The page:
|Figure 1. Micelle formation with increasing surfactant concentration|
How do you measure CMC? One means to determine the CMC of surfactants is to take advantage of their size with fluorescence polarization measurements. Fluorescence polarization (FP) uses the differences in rotation speed between small molecules and large molecules. Large molecules, such as micelles, rotate slowly and have large polarization values, while small molecules, such as fluorescein, rotate rapidly and have a low polarization value. If a fluorescein derivative was to partition into a micelle then the polarization would increase. Thus the surfactant concentration at which the polarization values begin to increase would identify the concentration at which micelles begin to form (Figure 2).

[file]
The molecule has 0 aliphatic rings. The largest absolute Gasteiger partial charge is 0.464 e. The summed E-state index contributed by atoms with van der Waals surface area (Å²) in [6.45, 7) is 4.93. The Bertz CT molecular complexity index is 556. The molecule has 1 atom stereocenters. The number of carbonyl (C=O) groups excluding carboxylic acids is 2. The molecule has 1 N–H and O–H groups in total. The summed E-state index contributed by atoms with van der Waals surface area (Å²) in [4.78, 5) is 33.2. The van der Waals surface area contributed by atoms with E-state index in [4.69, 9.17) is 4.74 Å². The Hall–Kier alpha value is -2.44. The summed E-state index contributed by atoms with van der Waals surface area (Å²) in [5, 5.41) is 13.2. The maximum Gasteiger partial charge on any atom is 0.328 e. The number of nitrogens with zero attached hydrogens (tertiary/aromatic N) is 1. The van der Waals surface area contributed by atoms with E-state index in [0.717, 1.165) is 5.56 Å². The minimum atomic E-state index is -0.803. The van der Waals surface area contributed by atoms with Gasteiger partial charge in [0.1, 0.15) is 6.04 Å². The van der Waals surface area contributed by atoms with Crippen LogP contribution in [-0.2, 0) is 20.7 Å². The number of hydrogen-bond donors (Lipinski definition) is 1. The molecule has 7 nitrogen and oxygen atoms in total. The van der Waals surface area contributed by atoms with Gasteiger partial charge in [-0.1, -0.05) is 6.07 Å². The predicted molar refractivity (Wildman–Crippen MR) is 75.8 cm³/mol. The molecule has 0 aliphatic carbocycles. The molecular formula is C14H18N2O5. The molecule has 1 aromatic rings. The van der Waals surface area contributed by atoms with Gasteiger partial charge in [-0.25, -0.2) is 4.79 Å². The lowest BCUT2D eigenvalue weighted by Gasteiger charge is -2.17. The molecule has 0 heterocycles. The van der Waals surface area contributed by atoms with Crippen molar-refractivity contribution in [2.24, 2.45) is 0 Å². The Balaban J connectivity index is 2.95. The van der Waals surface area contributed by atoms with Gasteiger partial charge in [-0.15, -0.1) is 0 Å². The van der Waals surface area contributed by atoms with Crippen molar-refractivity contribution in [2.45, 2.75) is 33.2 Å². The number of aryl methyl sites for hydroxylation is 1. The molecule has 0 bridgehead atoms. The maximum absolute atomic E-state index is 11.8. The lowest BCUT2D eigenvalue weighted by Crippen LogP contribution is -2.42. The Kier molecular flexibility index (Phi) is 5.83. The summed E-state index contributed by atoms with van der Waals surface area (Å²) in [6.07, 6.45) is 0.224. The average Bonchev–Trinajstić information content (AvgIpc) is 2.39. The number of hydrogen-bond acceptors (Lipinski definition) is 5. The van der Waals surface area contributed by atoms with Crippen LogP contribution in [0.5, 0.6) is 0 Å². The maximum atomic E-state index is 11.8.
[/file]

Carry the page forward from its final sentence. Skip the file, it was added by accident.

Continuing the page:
|Figure 2. Critical Micelle Concentration (CMC) Determination using Fluorescence Polarization|
There are a number of factors that play a role in determining the CMC for a specific surfactants or a mixture of surfactants. The foremost determinate is probably the chemical structure of the molecule, but other factors such as ion concentration and temperature also play a role. Another factor that can influence the CMC is the amount of interface present in the system. Air-liquid interfaces such as the surface of a solution or that present with bubbles will have a coating of surfactant that actually sequesters some of the surfactant. The bottom line is that in order to get your dishes clean you will need to put enough dish detergent in the sink to produce micelles and be sure to avoid making a lot of foamy suds, as it actually diminishes the ability to remove oils and grease. Be sure to point these facts out to your children as they do their chores or you could just put the dishes in the dishwasher and come back an hour later. But don’t forget the soap ….
By: BioTek Instruments, Paul Held, Laboratory Manager